The Space Between Spaces
Keith Uhlich on The Tree of Life
The Tree of Life is a movie of infinite moments, culled from one person’s singular experience and placed side-by-side in a free-floating mosaic. The best of the film’s posters plays off this idea: still images from different scenes are gathered in a patchwork, though not ordered according to the movie’s nonlinear chronological progression. Whether conscious or not, this separates the poster’s purpose (to sell) from the film’s (to represent, or better, re-present). Interestingly, several of my colleagues have said that certain images in Terrence Malick’s semiautobiographical opus are little more than affected bric-a-brac pilloried from perfume commercials (a shot of a commedia dell’arte mask sinking through the ocean is a frequent target for criticism) or computer screen savers (in the case of the “creation of the cosmos” interlude, featuring work by special-effects legend Douglas Trumbull and others).
We should be thankful that these negative judgments—perfectly defensible—are near-entirely balanced out by the rest of the commentary on the film. (For me, the cosmos sequence feels overwhelmingly tactile and purposeful, in no way a technological placeholder behaving randomly, and the submerged disguise, when considered in context, implies a beautiful conviction about our human comedy: At the end of time, the masks fall away.) This is the mark of a truly vital work, one that sways, flows, and moves with the tides of opinion. Rather than incline solely toward preferred sentiments (those equally superficial extremes of fawning love or vigorous hate), the film invites voices of all tenor to engage it and encourages dialogue that can never truly be silenced. We resonate, or—to quote Malick’s previous film The New World—we rise.
Of all the images, sounds and mo(ve)ments to explore in The Tree of Life, I’m most fascinated by the section during the cosmos sequence that recreates the epoch of dinosaurs. This was, unsurprisingly, a prime talking point for fanboys (myself included) during the many months of pre-release buzz. (Malick and Pleistocene beasties? Woot!) And after I hung the movie’s mosaic one-sheet on my wall, I would often play a Where’s Waldo–like game with friends: “Can you find the dinosaur?” I’d ask, and since that part of the poster was around eye-level, everyone would spot the image—of what looks like a silhouetted raptor out of a Steven Spielberg super-production—almost immediately.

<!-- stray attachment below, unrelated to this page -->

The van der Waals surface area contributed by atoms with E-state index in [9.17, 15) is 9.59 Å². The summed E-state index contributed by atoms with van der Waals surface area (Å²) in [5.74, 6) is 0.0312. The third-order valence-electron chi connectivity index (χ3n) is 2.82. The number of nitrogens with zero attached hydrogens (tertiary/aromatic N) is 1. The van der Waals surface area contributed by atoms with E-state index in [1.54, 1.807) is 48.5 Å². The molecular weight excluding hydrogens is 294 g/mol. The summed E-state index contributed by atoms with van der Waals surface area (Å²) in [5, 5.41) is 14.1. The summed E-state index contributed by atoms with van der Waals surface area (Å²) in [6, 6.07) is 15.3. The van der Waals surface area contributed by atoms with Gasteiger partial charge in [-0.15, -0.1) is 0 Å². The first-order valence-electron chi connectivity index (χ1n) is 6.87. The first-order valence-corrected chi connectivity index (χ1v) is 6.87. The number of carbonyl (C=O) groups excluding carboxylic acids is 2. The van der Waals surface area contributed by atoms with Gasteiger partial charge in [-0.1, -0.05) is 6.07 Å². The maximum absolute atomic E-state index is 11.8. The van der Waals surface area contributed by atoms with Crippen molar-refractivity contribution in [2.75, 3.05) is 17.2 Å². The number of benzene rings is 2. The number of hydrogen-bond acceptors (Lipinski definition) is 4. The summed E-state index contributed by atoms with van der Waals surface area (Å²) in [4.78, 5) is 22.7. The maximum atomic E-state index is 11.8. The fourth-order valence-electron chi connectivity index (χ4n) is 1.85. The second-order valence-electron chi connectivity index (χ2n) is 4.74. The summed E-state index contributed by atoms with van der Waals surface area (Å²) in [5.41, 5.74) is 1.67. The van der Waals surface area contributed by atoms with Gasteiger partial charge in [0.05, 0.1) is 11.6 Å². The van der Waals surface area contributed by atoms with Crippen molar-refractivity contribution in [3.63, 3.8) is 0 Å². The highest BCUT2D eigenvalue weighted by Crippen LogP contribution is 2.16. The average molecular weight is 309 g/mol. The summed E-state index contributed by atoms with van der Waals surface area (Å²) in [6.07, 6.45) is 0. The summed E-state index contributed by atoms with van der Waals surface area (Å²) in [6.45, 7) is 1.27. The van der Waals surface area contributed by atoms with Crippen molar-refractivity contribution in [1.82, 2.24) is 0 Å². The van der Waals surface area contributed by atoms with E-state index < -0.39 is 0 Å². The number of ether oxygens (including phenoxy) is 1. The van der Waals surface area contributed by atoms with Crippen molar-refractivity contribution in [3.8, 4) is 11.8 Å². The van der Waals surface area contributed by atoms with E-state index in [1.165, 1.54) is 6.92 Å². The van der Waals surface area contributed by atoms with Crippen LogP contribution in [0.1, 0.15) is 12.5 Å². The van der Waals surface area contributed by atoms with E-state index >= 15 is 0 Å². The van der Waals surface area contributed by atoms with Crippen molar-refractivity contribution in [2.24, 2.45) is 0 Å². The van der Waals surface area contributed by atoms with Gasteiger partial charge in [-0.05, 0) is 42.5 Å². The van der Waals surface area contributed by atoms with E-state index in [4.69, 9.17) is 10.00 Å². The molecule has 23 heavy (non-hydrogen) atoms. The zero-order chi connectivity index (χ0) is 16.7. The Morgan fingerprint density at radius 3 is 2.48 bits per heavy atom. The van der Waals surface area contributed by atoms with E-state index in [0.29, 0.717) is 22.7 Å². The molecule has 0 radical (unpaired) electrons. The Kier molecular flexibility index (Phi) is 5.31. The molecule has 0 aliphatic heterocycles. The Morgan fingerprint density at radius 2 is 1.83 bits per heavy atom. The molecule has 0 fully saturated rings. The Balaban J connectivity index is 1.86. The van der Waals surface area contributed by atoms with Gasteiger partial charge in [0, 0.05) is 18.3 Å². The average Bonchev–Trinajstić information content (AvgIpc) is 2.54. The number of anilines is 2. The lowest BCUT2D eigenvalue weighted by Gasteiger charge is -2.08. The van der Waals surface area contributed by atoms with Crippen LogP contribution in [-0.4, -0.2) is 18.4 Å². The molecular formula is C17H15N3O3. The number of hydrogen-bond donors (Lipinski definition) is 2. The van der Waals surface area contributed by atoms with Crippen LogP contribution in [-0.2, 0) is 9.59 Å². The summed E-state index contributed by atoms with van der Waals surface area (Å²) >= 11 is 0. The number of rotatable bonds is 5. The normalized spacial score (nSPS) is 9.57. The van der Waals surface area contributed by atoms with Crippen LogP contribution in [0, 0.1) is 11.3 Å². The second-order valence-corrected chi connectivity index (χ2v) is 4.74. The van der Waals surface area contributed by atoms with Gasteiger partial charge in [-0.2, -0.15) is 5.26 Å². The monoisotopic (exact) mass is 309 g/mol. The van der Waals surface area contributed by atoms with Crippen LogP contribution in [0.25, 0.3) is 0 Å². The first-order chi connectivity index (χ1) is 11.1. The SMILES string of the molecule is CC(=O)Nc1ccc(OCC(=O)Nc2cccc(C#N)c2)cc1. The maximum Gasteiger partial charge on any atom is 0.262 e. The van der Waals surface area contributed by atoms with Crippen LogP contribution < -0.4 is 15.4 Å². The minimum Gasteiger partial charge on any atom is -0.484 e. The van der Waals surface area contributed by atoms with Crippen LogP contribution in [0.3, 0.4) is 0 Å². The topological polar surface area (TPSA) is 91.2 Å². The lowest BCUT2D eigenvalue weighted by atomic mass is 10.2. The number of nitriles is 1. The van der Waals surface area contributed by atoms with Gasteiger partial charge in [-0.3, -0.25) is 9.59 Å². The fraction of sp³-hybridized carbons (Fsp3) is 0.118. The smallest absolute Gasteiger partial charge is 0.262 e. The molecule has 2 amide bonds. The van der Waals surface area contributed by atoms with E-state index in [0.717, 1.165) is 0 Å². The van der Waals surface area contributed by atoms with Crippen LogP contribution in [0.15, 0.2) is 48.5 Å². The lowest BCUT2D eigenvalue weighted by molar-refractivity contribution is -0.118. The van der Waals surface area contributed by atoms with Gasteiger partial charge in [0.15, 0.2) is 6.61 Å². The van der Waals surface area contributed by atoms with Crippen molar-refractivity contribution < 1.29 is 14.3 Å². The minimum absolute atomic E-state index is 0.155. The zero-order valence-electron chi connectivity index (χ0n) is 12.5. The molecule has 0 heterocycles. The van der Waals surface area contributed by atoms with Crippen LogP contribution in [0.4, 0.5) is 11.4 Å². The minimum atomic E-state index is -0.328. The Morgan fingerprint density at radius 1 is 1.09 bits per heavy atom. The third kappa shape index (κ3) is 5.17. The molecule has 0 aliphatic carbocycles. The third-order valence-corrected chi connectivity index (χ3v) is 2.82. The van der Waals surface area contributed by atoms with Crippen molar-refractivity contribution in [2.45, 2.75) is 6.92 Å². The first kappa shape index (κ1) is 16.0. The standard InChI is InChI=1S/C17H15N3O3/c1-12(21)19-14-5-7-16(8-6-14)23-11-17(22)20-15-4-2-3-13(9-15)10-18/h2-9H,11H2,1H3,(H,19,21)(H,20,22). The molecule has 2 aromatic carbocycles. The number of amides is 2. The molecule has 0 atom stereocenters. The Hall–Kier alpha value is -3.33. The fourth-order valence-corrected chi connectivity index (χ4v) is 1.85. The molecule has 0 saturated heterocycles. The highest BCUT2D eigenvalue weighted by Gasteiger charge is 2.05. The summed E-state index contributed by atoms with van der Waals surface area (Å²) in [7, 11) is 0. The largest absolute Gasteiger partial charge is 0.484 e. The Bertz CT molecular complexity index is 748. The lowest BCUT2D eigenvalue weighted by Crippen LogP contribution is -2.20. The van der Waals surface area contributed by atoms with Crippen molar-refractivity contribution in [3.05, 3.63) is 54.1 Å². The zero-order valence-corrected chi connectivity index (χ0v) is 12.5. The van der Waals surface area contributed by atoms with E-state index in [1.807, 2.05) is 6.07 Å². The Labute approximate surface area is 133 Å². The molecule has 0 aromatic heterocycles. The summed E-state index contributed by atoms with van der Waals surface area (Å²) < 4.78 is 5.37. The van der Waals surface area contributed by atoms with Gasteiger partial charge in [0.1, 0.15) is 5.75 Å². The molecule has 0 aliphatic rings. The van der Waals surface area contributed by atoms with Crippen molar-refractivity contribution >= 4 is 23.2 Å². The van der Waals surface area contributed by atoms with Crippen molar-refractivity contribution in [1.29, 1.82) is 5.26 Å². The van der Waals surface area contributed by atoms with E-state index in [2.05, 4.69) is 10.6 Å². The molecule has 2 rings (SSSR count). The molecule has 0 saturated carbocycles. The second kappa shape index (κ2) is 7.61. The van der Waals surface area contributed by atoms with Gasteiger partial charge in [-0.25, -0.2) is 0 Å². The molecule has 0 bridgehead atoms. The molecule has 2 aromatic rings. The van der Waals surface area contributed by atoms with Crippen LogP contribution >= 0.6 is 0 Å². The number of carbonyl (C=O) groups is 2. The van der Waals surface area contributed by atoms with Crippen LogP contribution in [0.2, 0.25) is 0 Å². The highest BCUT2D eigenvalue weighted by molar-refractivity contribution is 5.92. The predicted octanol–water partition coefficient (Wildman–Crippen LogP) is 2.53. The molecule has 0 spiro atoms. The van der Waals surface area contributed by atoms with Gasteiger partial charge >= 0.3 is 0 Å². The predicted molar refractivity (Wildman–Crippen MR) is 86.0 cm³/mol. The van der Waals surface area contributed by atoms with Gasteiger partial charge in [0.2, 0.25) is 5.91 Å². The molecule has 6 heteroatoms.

The lead-up to any anticipated film is filled with such juvenilia. Hopefully, we’ve put those childish things away (those heart- and mind-clouding expectations) by the time the movie itself rolls around, so we can best judge the work of art as it is. That’s certainly not easy: I’ll admit I felt more than a twinge of disappointment when the first dino appeared—a wounded plesiosaur, lying in the surf, tending to a large gash along its side. It seemed so noticeably digital, something I figured was anathema to the Malick way of doing things, and at odds with the tenor of what had come before. (The teenage boy in me, too, wished for a little more teeth-baring in the Jurassic Park vein.) Fortunately, the twinge was gone by the next scene in which a smaller dinosaur (I’m not certain what species) stands alone in a forest and squawks loudly—for what purpose we’re never entirely sure.
This was the moment Malick’s artistry became fully apparent. Digital technology is most problematic when used literally—the effects created in such cases are inevitably hollow because we know exactly what we’re seeing in every particular. There’s no room for the interpretation that results when something actually living or tangible (an animal, a human, a violent natural event, etc) is photographed, or—even rarer—when an artist uses the digital tools at their disposal to create such things, but with the express purpose of leaving some aspect(s) of their being mysterious and enigmatic. A relatively recent case-in-point that I think illuminates Malick’s triumph here is Spielberg’s fourth Indiana Jones film (Kingdom of the Crystal Skull). It’s for the most part unfairly maligned, as much a heightened memory film (Dream Factory Proust) as The Tree of Life or Francis Ford Coppola’s Youth Without Youth. Yet it often segues into silliness whenever animals show up—prairie dogs in the opening sequence; monkeys during the jungle chase—because they’re so clearly literalized 1s and 0s (nothing more than what they are) rather than sibylline flesh and blood—or even a good approximation thereof. (Interestingly, a mass attack by digital ants does work, perhaps because the mechanistic nature of their creation fits with the hive mentality—devour everything!—they display on screen.)